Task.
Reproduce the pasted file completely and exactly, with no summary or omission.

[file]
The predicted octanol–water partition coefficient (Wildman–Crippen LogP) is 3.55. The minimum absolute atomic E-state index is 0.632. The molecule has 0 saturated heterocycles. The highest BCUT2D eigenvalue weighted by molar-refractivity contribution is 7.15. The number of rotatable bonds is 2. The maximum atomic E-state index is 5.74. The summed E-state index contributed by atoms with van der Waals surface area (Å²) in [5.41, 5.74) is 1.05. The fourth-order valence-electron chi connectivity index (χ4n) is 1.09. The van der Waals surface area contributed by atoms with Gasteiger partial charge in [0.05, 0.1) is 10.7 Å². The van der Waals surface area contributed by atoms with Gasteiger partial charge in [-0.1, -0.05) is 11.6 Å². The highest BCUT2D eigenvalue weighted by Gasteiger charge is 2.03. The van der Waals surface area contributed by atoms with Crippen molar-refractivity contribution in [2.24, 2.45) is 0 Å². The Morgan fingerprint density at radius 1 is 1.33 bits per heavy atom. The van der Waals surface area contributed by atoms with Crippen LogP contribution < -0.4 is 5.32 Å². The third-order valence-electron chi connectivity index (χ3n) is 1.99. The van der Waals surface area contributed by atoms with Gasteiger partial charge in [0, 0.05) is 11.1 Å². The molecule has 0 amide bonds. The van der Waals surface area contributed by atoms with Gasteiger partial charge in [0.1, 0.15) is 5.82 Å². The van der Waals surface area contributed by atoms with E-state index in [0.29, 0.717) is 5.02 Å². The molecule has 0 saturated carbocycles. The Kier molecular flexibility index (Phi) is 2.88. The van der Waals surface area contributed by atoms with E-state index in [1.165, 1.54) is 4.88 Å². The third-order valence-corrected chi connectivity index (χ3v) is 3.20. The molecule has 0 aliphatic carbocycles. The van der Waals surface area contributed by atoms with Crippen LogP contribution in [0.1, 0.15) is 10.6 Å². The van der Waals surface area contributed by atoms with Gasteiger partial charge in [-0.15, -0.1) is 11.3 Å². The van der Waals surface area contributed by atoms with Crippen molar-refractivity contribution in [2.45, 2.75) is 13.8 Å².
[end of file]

The predicted octanol–water partition coefficient (Wildman–Crippen LogP) is 3.55. The minimum absolute atomic E-state index is 0.632. The molecule has 0 saturated heterocycles. The highest BCUT2D eigenvalue weighted by molar-refractivity contribution is 7.15. The number of rotatable bonds is 2. The maximum atomic E-state index is 5.74. The summed E-state index contributed by atoms with van der Waals surface area (Å²) in [5.41, 5.74) is 1.05. The fourth-order valence-electron chi connectivity index (χ4n) is 1.09. The van der Waals surface area contributed by atoms with Gasteiger partial charge in [0.05, 0.1) is 10.7 Å². The van der Waals surface area contributed by atoms with Gasteiger partial charge in [-0.1, -0.05) is 11.6 Å². The highest BCUT2D eigenvalue weighted by Gasteiger charge is 2.03. The van der Waals surface area contributed by atoms with Crippen molar-refractivity contribution in [2.24, 2.45) is 0 Å². The Morgan fingerprint density at radius 1 is 1.33 bits per heavy atom. The van der Waals surface area contributed by atoms with Crippen LogP contribution < -0.4 is 5.32 Å². The third-order valence-electron chi connectivity index (χ3n) is 1.99. The van der Waals surface area contributed by atoms with Gasteiger partial charge in [0, 0.05) is 11.1 Å². The molecule has 0 amide bonds. The van der Waals surface area contributed by atoms with Gasteiger partial charge in [0.1, 0.15) is 5.82 Å². The van der Waals surface area contributed by atoms with E-state index in [0.29, 0.717) is 5.02 Å². The molecule has 0 saturated carbocycles. The Kier molecular flexibility index (Phi) is 2.88. The van der Waals surface area contributed by atoms with E-state index in [1.165, 1.54) is 4.88 Å². The third-order valence-corrected chi connectivity index (χ3v) is 3.20. The molecule has 0 aliphatic carbocycles. The van der Waals surface area contributed by atoms with Crippen LogP contribution in [0.1, 0.15) is 10.6 Å². The van der Waals surface area contributed by atoms with Gasteiger partial charge in [-0.15, -0.1) is 11.3 Å². The van der Waals surface area contributed by atoms with Crippen molar-refractivity contribution in [2.45, 2.75) is 13.8 Å².